“We have always led on mobile data and 5G is another game-changer,” said Three CEO Dave Dyson. “Also described as wireless fibre, 5G delivers a huge increase in capacity together with ultra-low latency.  It opens up new possibilities in home broadband and industrial applications, as well as being able to support the rapid growth in mobile data usage.

“This is a major investment into the UK’s digital infrastructure. UK consumers have an insatiable appetite for data and 5G unlocks significant capability to meet that demand. We have been planning our approach to 5G for many years and we are well positioned to lead on this next generation of technology.  These investments are the latest in a series of important building blocks to deliver the best end to end data experience for our customers.”

Dyson also had some stuff to say on the matter of Huawei potentially getting a hard time from UK public bodies which you can read more about here. So where is all this wedge going to end up? Details are thin on the ground right now and it looks like the headline figure includes some investment already made. Three did offer the following highlights of its 5G investments so far.

  • Acquired the UK’s leading 5G spectrum portfolio
  • Signed an agreement for the rollout of new cell site technology to prepare major urban areas for the rollout of 5G devices, as well as enhance the 4G experience
  • Built a super high-capacity dark fibre network, which connects 20 new, energy efficient and highly secure data centres
  • Deployed a world-first – a 5G-ready, fully integrated cloud native core network in the new data centres, which at launch will have an initial capacity of 1.2TB/s, a three-fold increase from today’s capacity, and can scale further, cost effectively and quickly.
  • Rolled out carrier aggregation technology on 2,500 sites in busiest areas, improving speeds for customers

Vodafone announces 2019 commercial launch and 1k 5G sites by 2020

Vodafone has confirmed it will be ready to hit the 5G on-switch as soon as devices are available on the market, though only in Manchester in the first instance.

Speaking at the gloriously named Future Ready press conference in the telcos Newbury HQ, CTO Scott Petty confirmed the team will be ready for a commercial launch in 2019, though whether the devices will be available is another matter. Having launched in seven urban and rural locations over 2019, Vodafone will have 1,000 5G sites live by 2020 as the beast scales.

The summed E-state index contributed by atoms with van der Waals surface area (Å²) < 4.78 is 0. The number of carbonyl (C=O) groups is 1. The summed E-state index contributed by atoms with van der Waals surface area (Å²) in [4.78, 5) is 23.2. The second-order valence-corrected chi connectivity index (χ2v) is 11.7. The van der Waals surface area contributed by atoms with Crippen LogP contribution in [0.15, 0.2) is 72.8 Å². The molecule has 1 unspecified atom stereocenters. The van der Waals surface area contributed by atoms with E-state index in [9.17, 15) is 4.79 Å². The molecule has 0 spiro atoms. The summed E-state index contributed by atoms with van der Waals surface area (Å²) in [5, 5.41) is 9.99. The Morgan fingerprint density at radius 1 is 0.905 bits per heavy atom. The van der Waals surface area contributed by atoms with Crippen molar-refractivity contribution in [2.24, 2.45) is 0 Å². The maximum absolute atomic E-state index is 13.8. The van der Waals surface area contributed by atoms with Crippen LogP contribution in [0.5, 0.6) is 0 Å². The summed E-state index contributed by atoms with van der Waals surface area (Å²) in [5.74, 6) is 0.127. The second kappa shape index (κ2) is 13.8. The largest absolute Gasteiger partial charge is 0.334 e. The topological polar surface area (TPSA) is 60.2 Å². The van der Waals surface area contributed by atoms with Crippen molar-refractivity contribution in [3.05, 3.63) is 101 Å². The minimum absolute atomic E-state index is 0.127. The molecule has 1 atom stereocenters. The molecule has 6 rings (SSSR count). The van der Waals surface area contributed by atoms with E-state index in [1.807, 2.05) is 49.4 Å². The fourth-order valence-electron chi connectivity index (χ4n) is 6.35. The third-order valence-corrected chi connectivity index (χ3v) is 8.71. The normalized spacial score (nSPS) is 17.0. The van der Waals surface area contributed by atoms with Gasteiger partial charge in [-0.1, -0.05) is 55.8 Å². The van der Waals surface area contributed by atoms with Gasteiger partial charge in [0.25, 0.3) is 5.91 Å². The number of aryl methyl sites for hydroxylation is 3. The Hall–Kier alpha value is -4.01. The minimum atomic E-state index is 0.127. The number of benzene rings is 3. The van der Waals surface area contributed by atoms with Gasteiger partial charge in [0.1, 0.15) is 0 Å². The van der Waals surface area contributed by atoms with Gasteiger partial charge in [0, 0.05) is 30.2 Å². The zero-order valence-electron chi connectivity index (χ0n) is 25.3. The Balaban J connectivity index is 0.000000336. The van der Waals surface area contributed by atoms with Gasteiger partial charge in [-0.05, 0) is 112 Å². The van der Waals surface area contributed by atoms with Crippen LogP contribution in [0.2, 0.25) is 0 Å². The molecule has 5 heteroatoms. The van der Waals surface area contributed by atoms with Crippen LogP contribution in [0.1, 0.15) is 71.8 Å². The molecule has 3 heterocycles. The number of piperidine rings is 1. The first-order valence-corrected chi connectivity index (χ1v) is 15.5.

“Next year we’ll be launching in rural areas where there is great data growth based on innovation in those areas,” said Petty. “For instance, Cornwall and the Lake District will have 5G in 2019 and not just London, Manchester, Liverpool, Birmingham.”

It’s unsurprising the tech hubs will be getting the 5G euphoria first, though the rural focus is an interesting one. Few rural communities have fast-tracked to the front of the queue with any technology breakthrough, though Petty highlighted such experiments are important in building the 5G business case. It’s not just about autonomous vehicles, smart grids or real-time business analytics, what about agricultural IoT (the connected cow made an appearance at the event) and fixed wireless access? These are use cases which can be validated in Cornwall and the Lake District, two regions which have been identified as rural hot spots for data activity.

Vodafone Cow

IoT is clearly a massive driver for the business, the breadth and scale of the IoT business was pointed to unsubtly several times throughout the day, with the team claiming it has the biggest and fastest growing IoT business worldwide. 70 million ‘things’ are already connected to the network, a number which is set to increase as Vodafone continues to engage its sizeable enterprise business customer base.

With EE declaring its 5G network would be up and running during 2019, it was only going to be a matter of time before Vodafone got in on the act. But before we get too excited, we’ll have to wait for the devices to hit the market.

“You will see some announcements around MWC from Android manufacturers with their own silicon,” said Petty, hinting perhaps at Samsung and Huawei.

LG and Motorola are seemingly going to be the first manufacturers to launch in mid-2019, though Petty is looking more towards end-2019 and 2020 for scalable launches to the mass market. As it stands, there is still a lot of work to do. Having travelled to the US to visit currently unnamed manufacturers, Petty highlighted the devices are still too big, 2-3 times the size of current devices, with the battery and antennas proving to be the difficulties.

This is nothing to be too shocked about, new spectrum means new problems with the antennas and getting them small enough was always going to be a challenge. The devices are also far too demanding on the battery, again unsurprising. Petty highlighted when it came to MIMO panels, it took the industry 12 months to get a functional product down from 60kg to a more suitable 20kg. The technology works, it’s just shrinking it to a practical size now.

Of course what is worth noting is this isn’t just smartphones but also network equipment availability. 5G specifications were only finalised last year so there is a race to the finish line for the network vendors, all excluding ZTE which does not feature in the Vodafone footprint whatsoever.